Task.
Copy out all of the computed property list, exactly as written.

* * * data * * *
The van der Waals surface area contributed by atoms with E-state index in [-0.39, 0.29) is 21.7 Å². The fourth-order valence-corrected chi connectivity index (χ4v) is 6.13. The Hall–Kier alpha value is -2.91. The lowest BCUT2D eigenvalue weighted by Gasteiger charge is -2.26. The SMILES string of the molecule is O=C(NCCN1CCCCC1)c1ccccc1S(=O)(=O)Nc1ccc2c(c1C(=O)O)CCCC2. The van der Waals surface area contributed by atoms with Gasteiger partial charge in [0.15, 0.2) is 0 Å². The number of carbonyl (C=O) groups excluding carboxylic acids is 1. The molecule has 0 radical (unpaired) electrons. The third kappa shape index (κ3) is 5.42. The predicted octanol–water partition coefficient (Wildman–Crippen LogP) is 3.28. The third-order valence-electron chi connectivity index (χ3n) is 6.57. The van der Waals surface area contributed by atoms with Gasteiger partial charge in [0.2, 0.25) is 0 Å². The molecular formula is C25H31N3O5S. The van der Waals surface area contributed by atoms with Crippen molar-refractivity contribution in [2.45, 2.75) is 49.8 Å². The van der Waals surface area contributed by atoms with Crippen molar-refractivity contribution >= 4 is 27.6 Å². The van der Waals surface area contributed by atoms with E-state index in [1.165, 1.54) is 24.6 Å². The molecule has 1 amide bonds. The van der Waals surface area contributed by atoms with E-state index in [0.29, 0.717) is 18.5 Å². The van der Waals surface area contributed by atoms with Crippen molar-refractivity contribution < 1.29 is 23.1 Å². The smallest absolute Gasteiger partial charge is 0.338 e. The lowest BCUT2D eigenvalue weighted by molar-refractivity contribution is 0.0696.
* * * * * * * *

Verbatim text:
The van der Waals surface area contributed by atoms with E-state index in [-0.39, 0.29) is 21.7 Å². The fourth-order valence-corrected chi connectivity index (χ4v) is 6.13. The Hall–Kier alpha value is -2.91. The lowest BCUT2D eigenvalue weighted by Gasteiger charge is -2.26. The SMILES string of the molecule is O=C(NCCN1CCCCC1)c1ccccc1S(=O)(=O)Nc1ccc2c(c1C(=O)O)CCCC2. The van der Waals surface area contributed by atoms with Gasteiger partial charge in [0.15, 0.2) is 0 Å². The number of carbonyl (C=O) groups excluding carboxylic acids is 1. The molecule has 0 radical (unpaired) electrons. The third kappa shape index (κ3) is 5.42. The predicted octanol–water partition coefficient (Wildman–Crippen LogP) is 3.28. The third-order valence-electron chi connectivity index (χ3n) is 6.57. The van der Waals surface area contributed by atoms with Gasteiger partial charge in [0.2, 0.25) is 0 Å². The molecular formula is C25H31N3O5S. The van der Waals surface area contributed by atoms with Crippen molar-refractivity contribution in [2.45, 2.75) is 49.8 Å². The van der Waals surface area contributed by atoms with Crippen molar-refractivity contribution >= 4 is 27.6 Å². The van der Waals surface area contributed by atoms with E-state index in [1.165, 1.54) is 24.6 Å². The molecule has 1 amide bonds. The van der Waals surface area contributed by atoms with E-state index in [0.29, 0.717) is 18.5 Å². The van der Waals surface area contributed by atoms with Crippen molar-refractivity contribution < 1.29 is 23.1 Å². The smallest absolute Gasteiger partial charge is 0.338 e. The lowest BCUT2D eigenvalue weighted by molar-refractivity contribution is 0.0696.